Rangers' Profar, Choo ready for healthy 2015
DENTON, Texas -- Fans were in line at 9 a.m. Saturday morning to get autographs of Shin-Soo Choo and Jurickson Profar at the Academy in Denton.
Either they wanted autographs or a chance to see them healthy. Fortunately for those who were there, they got to see both.
Both Profar and Choo are trying to rebound from injury-plagued seasons in 2014 and if Saturday was any indication, both are headed in the right direction.
Profar, who missed all of last season with a torn muscle in his right shoulder, got a clean MRI Tuesday and is slated to start a throwing program the week of Jan. 19. That's great news for both the Rangers and Profar, who is trying to put a lost 2013 season behind him.
"Last year was a terrible year," Profar said. "I don't know how I made it but I did. I just want to get to play."
Profar originally hurt the shoulder playing in winter ball in the Dominican Republic following the 2013 season. He also felt some pain during a weightlifting session and then again while he was sleeping while trying to rebab it last May.
Where Profar plays this season and for who remains to be seen. While he'll start throwing soon, he'll do so from 45 feet before progressing. He still hasn't swung a bat yet either. Despite that Profar is in a good place now.
"Right now I feel very good so it (throwing) is no big deal because right now I know I'm going to make it," Profar said. "I'm just ready now and concentrating on now and going forward. I'm just ready to play this year. I know it's going to be good. I know when I start playing everything's going to come."
Choo is another Ranger ready to show what he can do in 2015.
After signing a seven-year deal with the Rangers last offseason he was slowed by ankle and elbow problems that eventually cut his season short and led to a pair of surgeries. He had a bone spur removed from his left elbow last August and had left ankle surgery in September.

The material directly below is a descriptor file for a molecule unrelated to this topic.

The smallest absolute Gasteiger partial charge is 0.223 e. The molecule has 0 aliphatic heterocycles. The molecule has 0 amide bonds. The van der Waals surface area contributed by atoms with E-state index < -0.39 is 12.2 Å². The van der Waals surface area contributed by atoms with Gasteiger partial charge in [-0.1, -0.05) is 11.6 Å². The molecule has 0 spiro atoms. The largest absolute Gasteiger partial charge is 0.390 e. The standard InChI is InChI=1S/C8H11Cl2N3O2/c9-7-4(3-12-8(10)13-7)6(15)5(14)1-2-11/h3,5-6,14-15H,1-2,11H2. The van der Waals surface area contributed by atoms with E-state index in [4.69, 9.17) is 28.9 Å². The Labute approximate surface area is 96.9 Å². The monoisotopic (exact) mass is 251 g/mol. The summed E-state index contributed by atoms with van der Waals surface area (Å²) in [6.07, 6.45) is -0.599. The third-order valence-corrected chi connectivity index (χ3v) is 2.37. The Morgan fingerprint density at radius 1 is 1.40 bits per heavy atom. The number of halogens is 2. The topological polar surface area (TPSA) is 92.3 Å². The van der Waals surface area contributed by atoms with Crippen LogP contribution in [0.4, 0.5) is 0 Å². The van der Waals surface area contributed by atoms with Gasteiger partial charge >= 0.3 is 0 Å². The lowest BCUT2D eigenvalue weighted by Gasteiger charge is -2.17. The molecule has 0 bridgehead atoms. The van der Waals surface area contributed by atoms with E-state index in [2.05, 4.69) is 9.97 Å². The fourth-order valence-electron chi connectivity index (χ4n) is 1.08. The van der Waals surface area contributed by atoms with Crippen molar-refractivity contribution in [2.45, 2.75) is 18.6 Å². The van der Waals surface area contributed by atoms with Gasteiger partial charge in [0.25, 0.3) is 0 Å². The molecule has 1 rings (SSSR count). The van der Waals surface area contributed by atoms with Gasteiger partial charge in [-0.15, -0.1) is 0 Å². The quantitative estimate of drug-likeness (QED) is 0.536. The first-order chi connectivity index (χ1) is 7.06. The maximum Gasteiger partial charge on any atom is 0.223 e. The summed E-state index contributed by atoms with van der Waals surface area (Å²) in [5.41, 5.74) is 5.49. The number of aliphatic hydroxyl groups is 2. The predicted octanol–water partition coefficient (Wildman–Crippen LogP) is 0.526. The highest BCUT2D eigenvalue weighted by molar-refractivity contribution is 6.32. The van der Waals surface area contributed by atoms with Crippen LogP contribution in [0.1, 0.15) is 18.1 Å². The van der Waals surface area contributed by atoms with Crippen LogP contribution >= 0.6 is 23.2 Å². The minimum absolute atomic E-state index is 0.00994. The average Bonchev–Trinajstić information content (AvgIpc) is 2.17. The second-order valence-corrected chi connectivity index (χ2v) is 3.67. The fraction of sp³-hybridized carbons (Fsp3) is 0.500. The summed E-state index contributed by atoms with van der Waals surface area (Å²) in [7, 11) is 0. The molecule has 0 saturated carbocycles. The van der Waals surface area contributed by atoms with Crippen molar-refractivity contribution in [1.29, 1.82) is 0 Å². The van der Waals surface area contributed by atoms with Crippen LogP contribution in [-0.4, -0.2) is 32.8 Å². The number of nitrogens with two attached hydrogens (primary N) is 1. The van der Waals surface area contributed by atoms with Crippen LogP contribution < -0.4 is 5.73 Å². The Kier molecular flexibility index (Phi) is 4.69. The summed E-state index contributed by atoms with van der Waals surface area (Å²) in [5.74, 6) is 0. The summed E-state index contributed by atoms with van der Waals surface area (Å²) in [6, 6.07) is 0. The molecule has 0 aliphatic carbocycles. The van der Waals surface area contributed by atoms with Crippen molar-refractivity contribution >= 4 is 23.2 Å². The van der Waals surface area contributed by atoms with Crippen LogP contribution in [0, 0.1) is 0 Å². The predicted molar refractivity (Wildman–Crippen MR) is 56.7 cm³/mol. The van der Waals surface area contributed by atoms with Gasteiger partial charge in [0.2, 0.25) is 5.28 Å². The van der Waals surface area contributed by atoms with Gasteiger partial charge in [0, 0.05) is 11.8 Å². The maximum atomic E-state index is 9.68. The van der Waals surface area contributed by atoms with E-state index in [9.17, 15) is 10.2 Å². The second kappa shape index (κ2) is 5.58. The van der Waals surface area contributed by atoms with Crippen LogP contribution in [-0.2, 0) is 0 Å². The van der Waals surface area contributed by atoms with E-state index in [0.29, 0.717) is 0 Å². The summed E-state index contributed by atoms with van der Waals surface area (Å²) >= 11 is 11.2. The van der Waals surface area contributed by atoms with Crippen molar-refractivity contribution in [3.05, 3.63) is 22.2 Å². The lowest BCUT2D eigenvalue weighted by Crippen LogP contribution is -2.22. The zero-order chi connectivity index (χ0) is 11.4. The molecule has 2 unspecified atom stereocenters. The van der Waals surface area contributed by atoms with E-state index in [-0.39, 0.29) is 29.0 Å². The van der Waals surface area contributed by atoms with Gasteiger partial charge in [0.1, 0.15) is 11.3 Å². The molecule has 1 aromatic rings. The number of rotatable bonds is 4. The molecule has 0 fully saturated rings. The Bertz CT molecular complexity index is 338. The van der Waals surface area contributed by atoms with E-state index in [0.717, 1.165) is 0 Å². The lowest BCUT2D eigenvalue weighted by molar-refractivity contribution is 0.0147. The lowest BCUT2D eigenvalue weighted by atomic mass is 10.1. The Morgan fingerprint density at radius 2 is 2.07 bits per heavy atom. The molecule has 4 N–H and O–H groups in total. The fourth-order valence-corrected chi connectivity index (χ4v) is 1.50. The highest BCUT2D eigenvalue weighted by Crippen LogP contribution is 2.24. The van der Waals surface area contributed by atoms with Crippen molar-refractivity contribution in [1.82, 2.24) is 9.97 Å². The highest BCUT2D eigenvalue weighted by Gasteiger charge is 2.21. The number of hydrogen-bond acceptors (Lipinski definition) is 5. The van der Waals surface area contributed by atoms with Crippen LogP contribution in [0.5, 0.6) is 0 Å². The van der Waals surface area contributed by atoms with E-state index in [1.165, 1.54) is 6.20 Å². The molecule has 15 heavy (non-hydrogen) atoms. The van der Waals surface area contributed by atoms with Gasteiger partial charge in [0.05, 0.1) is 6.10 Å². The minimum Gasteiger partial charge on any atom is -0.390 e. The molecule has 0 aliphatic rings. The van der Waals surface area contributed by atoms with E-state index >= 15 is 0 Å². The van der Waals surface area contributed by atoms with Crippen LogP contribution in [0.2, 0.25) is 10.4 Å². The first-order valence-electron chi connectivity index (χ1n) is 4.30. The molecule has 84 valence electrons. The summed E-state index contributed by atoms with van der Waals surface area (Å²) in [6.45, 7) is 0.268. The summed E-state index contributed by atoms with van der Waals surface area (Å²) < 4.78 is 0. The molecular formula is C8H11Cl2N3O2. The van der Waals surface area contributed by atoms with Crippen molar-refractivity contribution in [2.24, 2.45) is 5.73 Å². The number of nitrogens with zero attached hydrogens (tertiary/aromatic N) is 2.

Choo said the elbow is 100 percent now and that his ankle is good even though it's still occasionally stiff.
He joked Saturday that he feels "too good." He started working out last Nov. 1, which is earlier than he's ever started his workout routine. He's running at nearly 100 percent, hitting off a tee and is throwing from 120 feet.
He's hoping his offseason can carry over so Texas fans can see the kind of player they were expecting in 2014.
"I want to show them how Shin-Soo Choo plays on the big-league level," he said. "I know I can do it. A lot of people, the Texas fans, the front office, when they brought me here they were looking for the normal Shin-Soo Choo but I'm not playing like that."
Choo, who still had 110 hits and was second on the team in OPS (.714), said the hardest part about dealing with the injury problems last season was that it impacted his preparation.
"Usually at 6:30 I get ready for the game and just play, think about pitchers, think about how to play," he said. "The problem last year was most games it was how I make it not hurt. That was my first question in my head."